In my previous article, I made the case for human-centered design in government. There are pockets of human-centered design happening throughout the government but, on the whole, the maturity of design as a discipline in government is still ad hoc. Maturing this field within government can improve digital transformation efforts. To understand how, we first have to understand where design sits in the organization. Sabine Junginger’s visual model gives a high-level overview of the four places of design in organizations today.
1. Design as a peripheral resource
Design is seen as a specialized discipline that is usually contracted out to an agency or vendor. It is separated from other organizational activities and is often only called upon for specific instances or situations. In these organizations, design is typically being performed at the communication or product level within a limited scope of work.
2. Design as part of the organization
Design is part of one or two organizational functions, such as the communications or engineering team. Activities are limited to designing communications or products, but the organization sees the value of design within the team(s).
3. Design as core to the organization
Design is at the center of the organization, with access to organizational leadership, and is clearly tied to the organization’s strategy. Design unifies the experiences of those who interact with the organization, breaking down silos to create positive interactions. Being human-centered is a mindset that is embraced throughout the organization as part of its culture.
4. Design as integral to the organization
Design is part of the DNA of the organization. Not only is the discipline used to improve communications, products and experiences, but it also shapes workplace culture and employee experiences to completely transform the organization. Design generates a human-centered organizational strategy and is leveraged to understand employee motivations to successfully implement the strategy.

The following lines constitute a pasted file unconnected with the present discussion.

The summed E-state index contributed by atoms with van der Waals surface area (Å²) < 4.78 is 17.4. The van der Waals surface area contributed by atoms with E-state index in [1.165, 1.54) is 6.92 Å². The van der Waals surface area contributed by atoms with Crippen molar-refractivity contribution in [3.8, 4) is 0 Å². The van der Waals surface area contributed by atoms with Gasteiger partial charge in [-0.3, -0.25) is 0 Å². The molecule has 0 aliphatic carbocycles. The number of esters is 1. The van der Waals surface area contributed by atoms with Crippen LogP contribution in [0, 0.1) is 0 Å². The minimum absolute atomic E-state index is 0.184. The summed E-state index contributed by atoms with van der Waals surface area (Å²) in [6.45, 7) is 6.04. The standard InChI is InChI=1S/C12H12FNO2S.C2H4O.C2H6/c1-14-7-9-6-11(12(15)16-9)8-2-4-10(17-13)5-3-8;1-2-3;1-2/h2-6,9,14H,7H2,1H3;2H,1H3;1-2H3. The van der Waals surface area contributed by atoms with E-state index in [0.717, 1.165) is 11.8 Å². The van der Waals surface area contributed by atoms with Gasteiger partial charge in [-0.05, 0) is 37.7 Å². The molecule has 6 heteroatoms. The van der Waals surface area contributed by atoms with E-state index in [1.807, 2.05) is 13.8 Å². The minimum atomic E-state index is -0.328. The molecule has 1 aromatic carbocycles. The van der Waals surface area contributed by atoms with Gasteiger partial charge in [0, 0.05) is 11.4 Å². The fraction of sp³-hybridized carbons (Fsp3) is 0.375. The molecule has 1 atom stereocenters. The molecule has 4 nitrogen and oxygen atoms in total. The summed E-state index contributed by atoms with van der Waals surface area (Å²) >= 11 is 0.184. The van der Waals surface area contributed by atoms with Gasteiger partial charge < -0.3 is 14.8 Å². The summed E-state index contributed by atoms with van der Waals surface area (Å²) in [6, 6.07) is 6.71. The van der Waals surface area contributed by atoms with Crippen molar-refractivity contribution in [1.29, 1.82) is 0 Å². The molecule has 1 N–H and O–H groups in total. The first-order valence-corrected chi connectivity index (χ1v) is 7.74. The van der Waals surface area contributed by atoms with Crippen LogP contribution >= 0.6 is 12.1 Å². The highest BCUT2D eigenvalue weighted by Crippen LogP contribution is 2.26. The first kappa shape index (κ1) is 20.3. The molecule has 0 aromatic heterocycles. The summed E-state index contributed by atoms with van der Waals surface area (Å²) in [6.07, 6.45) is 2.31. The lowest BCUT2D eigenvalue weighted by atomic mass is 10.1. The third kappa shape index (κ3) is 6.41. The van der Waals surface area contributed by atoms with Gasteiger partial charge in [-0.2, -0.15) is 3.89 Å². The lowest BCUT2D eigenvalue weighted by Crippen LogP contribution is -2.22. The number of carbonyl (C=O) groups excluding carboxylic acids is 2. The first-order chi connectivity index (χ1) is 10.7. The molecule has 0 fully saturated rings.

Government has been and is currently undergoing digital transformation and organizational change efforts to deliver services efficiently, cut costs, and improve quality of life. This is often in the form of digitizing processes, simplifying information, and offering multiple touchpoints for the public. Right now, design is either a peripheral resource or part of the organization, but making design integral to government will help accelerate digital transformation and organizational change efforts. These efforts are about the technology as much as they are about the people: the people the organization is serving and the people that are performing the work.
Leaders in government can unlock the barriers that exist with digital transformation in three ways:
- Bring in someone with human-centered design expertise at the CXO level – The quickest way to mature the organization’s capabilities in human-centered design is to invest in the talent and resources at the leadership level.
- Offer human-centered design leadership training and align efforts to performance – Leadership must be aligned on the value of human-centered design and understand it at a high-level so it can be successfully implemented throughout the organization. Tying human-centered design efforts to performance can help cement those changes.
- Create a roadmap to incorporate best practices of design-led organizations – Working up to making design integral to the organization, start by understanding where the organization is and what design activities align with the organization’s strategy. Using a realistic time horizon for the roadmap, map milestones that move the organization through the different maturity stages.
Being aware of these four places can help identify where design is on your teams, departments and organizations, and help to determine what needs to happen to mature design.
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Jenn Noinaj is a social impact strategist, researcher and designer passionate about using design to solve society’s most pressing challenges. She’s currently leading the Public Interest Technology Field Building portfolio at the Beeck Center for Social Impact + Innovation where she works on creating solutions to make the public interest technology field more inclusive. Prior to this role, she worked in the federal government at the US Digital Service where she partnered with various agencies to transform digital services across government, building capacity in technology and design and championing a user-centric culture. You can find more about her on her website and can follow her on LinkedIn and Twitter.